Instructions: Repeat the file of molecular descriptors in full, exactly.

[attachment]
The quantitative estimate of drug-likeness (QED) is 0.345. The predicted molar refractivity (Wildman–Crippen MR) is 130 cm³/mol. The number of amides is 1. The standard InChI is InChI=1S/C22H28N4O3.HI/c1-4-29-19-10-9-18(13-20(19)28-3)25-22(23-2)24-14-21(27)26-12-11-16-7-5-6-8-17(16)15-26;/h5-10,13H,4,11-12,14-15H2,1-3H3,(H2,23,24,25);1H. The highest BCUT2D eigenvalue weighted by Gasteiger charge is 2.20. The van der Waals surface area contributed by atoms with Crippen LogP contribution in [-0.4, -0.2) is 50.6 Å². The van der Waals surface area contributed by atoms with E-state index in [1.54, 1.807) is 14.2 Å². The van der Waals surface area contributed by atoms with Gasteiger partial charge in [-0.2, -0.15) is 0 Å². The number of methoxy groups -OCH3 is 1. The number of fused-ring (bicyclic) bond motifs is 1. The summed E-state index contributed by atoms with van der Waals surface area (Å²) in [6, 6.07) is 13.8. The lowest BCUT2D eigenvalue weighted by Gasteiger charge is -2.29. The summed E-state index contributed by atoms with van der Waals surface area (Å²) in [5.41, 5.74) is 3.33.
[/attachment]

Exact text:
The quantitative estimate of drug-likeness (QED) is 0.345. The predicted molar refractivity (Wildman–Crippen MR) is 130 cm³/mol. The number of amides is 1. The standard InChI is InChI=1S/C22H28N4O3.HI/c1-4-29-19-10-9-18(13-20(19)28-3)25-22(23-2)24-14-21(27)26-12-11-16-7-5-6-8-17(16)15-26;/h5-10,13H,4,11-12,14-15H2,1-3H3,(H2,23,24,25);1H. The highest BCUT2D eigenvalue weighted by Gasteiger charge is 2.20. The van der Waals surface area contributed by atoms with Crippen LogP contribution in [-0.4, -0.2) is 50.6 Å². The van der Waals surface area contributed by atoms with E-state index in [1.54, 1.807) is 14.2 Å². The van der Waals surface area contributed by atoms with Gasteiger partial charge in [-0.2, -0.15) is 0 Å². The number of methoxy groups -OCH3 is 1. The number of fused-ring (bicyclic) bond motifs is 1. The summed E-state index contributed by atoms with van der Waals surface area (Å²) in [6, 6.07) is 13.8. The lowest BCUT2D eigenvalue weighted by Gasteiger charge is -2.29. The summed E-state index contributed by atoms with van der Waals surface area (Å²) in [5.41, 5.74) is 3.33.